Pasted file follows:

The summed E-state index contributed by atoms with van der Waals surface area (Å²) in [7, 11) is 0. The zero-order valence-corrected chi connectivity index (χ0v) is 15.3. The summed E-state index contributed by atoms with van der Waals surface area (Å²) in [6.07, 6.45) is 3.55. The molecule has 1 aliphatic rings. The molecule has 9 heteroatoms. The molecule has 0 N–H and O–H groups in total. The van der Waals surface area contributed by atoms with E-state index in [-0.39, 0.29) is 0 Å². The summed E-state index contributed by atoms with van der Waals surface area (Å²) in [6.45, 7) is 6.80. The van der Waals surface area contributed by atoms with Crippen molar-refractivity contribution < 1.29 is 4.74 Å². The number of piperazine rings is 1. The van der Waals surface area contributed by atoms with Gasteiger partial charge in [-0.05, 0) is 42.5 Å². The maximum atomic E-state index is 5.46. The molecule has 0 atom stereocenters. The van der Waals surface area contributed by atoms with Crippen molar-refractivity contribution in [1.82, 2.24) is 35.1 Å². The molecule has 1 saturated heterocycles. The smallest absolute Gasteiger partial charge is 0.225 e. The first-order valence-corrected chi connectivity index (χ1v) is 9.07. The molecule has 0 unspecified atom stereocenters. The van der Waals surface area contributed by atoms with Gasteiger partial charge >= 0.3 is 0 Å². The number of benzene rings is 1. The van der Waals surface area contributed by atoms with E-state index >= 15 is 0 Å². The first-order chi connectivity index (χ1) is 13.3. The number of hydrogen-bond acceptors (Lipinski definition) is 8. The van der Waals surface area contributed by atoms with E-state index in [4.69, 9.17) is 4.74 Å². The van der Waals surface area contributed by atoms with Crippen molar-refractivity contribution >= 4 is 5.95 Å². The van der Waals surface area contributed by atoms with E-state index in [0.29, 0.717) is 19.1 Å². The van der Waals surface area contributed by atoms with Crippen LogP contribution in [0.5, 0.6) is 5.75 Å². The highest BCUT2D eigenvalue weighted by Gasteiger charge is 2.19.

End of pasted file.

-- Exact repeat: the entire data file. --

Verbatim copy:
The summed E-state index contributed by atoms with van der Waals surface area (Å²) in [7, 11) is 0. The zero-order valence-corrected chi connectivity index (χ0v) is 15.3. The summed E-state index contributed by atoms with van der Waals surface area (Å²) in [6.07, 6.45) is 3.55. The molecule has 1 aliphatic rings. The molecule has 9 heteroatoms. The molecule has 0 N–H and O–H groups in total. The van der Waals surface area contributed by atoms with E-state index in [-0.39, 0.29) is 0 Å². The summed E-state index contributed by atoms with van der Waals surface area (Å²) in [6.45, 7) is 6.80. The van der Waals surface area contributed by atoms with Crippen molar-refractivity contribution < 1.29 is 4.74 Å². The number of piperazine rings is 1. The van der Waals surface area contributed by atoms with Gasteiger partial charge in [-0.05, 0) is 42.5 Å². The maximum atomic E-state index is 5.46. The molecule has 0 atom stereocenters. The van der Waals surface area contributed by atoms with Crippen molar-refractivity contribution in [1.82, 2.24) is 35.1 Å². The molecule has 1 saturated heterocycles. The smallest absolute Gasteiger partial charge is 0.225 e. The first-order valence-corrected chi connectivity index (χ1v) is 9.07. The molecule has 0 unspecified atom stereocenters. The van der Waals surface area contributed by atoms with Gasteiger partial charge >= 0.3 is 0 Å². The number of benzene rings is 1. The van der Waals surface area contributed by atoms with E-state index >= 15 is 0 Å². The first-order chi connectivity index (χ1) is 13.3. The number of hydrogen-bond acceptors (Lipinski definition) is 8. The van der Waals surface area contributed by atoms with E-state index in [4.69, 9.17) is 4.74 Å². The van der Waals surface area contributed by atoms with Crippen molar-refractivity contribution >= 4 is 5.95 Å². The van der Waals surface area contributed by atoms with E-state index in [0.29, 0.717) is 19.1 Å². The van der Waals surface area contributed by atoms with Crippen LogP contribution in [0.5, 0.6) is 5.75 Å². The highest BCUT2D eigenvalue weighted by Gasteiger charge is 2.19.